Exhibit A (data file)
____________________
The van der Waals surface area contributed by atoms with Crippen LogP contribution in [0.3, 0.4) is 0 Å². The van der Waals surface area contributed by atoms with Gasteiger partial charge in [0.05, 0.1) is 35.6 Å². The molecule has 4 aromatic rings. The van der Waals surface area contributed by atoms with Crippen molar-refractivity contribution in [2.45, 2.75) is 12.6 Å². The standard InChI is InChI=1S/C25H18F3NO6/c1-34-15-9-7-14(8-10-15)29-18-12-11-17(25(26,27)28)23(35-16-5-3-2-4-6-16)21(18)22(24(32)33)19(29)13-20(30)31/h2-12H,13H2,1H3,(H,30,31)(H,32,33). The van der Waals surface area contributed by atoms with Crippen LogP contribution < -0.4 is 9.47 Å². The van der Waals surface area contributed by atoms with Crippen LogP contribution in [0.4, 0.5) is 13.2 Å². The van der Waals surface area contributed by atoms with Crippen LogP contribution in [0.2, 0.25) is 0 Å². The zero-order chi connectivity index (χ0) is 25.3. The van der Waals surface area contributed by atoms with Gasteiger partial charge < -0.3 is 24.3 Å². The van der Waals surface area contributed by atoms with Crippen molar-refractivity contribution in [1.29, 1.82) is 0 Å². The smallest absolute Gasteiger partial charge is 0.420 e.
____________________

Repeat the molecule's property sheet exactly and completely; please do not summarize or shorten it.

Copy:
The van der Waals surface area contributed by atoms with Crippen LogP contribution in [0.3, 0.4) is 0 Å². The van der Waals surface area contributed by atoms with Gasteiger partial charge in [0.05, 0.1) is 35.6 Å². The molecule has 4 aromatic rings. The van der Waals surface area contributed by atoms with Crippen molar-refractivity contribution in [2.45, 2.75) is 12.6 Å². The standard InChI is InChI=1S/C25H18F3NO6/c1-34-15-9-7-14(8-10-15)29-18-12-11-17(25(26,27)28)23(35-16-5-3-2-4-6-16)21(18)22(24(32)33)19(29)13-20(30)31/h2-12H,13H2,1H3,(H,30,31)(H,32,33). The van der Waals surface area contributed by atoms with Crippen LogP contribution < -0.4 is 9.47 Å². The van der Waals surface area contributed by atoms with Crippen LogP contribution in [0.4, 0.5) is 13.2 Å². The van der Waals surface area contributed by atoms with Crippen LogP contribution in [0.2, 0.25) is 0 Å². The zero-order chi connectivity index (χ0) is 25.3. The van der Waals surface area contributed by atoms with Gasteiger partial charge < -0.3 is 24.3 Å². The van der Waals surface area contributed by atoms with Crippen molar-refractivity contribution in [1.29, 1.82) is 0 Å². The smallest absolute Gasteiger partial charge is 0.420 e.